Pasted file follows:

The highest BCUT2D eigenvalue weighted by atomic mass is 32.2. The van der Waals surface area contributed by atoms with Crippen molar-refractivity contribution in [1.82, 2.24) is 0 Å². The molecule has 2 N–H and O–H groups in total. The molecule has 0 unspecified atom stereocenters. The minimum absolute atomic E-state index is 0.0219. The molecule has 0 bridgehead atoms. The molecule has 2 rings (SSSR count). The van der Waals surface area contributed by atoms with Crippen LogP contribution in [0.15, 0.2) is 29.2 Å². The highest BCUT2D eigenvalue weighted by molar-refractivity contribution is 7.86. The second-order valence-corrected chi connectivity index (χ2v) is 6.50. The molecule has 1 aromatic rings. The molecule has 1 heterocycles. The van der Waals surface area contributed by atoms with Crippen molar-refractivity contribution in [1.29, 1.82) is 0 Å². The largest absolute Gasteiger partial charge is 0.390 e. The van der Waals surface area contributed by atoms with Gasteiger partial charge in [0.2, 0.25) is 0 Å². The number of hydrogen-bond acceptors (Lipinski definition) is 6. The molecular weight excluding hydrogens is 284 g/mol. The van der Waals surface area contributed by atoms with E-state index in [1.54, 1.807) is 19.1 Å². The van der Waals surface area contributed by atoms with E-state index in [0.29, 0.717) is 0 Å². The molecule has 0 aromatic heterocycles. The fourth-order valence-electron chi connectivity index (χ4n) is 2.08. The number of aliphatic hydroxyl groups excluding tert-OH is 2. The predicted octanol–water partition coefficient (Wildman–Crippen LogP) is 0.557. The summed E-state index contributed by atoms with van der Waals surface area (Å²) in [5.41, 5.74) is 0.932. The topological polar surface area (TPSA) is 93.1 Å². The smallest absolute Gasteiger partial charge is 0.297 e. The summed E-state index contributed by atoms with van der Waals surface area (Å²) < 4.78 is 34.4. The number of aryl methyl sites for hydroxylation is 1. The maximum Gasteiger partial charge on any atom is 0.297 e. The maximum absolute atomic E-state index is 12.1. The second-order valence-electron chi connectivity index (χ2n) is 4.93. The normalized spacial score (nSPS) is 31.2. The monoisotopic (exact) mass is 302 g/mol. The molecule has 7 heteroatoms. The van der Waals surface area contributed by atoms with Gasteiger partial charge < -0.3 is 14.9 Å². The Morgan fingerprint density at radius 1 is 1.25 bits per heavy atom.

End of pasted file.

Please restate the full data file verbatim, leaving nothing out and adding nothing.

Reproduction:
The highest BCUT2D eigenvalue weighted by atomic mass is 32.2. The van der Waals surface area contributed by atoms with Crippen molar-refractivity contribution in [1.82, 2.24) is 0 Å². The molecule has 2 N–H and O–H groups in total. The molecule has 0 unspecified atom stereocenters. The minimum absolute atomic E-state index is 0.0219. The molecule has 0 bridgehead atoms. The molecule has 2 rings (SSSR count). The van der Waals surface area contributed by atoms with Crippen LogP contribution in [0.15, 0.2) is 29.2 Å². The highest BCUT2D eigenvalue weighted by molar-refractivity contribution is 7.86. The second-order valence-corrected chi connectivity index (χ2v) is 6.50. The molecule has 1 aromatic rings. The molecule has 1 heterocycles. The van der Waals surface area contributed by atoms with Crippen molar-refractivity contribution in [1.29, 1.82) is 0 Å². The largest absolute Gasteiger partial charge is 0.390 e. The van der Waals surface area contributed by atoms with Gasteiger partial charge in [0.2, 0.25) is 0 Å². The number of hydrogen-bond acceptors (Lipinski definition) is 6. The molecular weight excluding hydrogens is 284 g/mol. The van der Waals surface area contributed by atoms with E-state index in [1.54, 1.807) is 19.1 Å². The van der Waals surface area contributed by atoms with E-state index in [0.29, 0.717) is 0 Å². The molecule has 0 aromatic heterocycles. The fourth-order valence-electron chi connectivity index (χ4n) is 2.08. The number of aliphatic hydroxyl groups excluding tert-OH is 2. The predicted octanol–water partition coefficient (Wildman–Crippen LogP) is 0.557. The summed E-state index contributed by atoms with van der Waals surface area (Å²) in [5.41, 5.74) is 0.932. The topological polar surface area (TPSA) is 93.1 Å². The smallest absolute Gasteiger partial charge is 0.297 e. The summed E-state index contributed by atoms with van der Waals surface area (Å²) < 4.78 is 34.4. The number of aryl methyl sites for hydroxylation is 1. The maximum Gasteiger partial charge on any atom is 0.297 e. The maximum absolute atomic E-state index is 12.1. The second-order valence-electron chi connectivity index (χ2n) is 4.93. The normalized spacial score (nSPS) is 31.2. The monoisotopic (exact) mass is 302 g/mol. The molecule has 7 heteroatoms. The van der Waals surface area contributed by atoms with Gasteiger partial charge < -0.3 is 14.9 Å². The Morgan fingerprint density at radius 1 is 1.25 bits per heavy atom.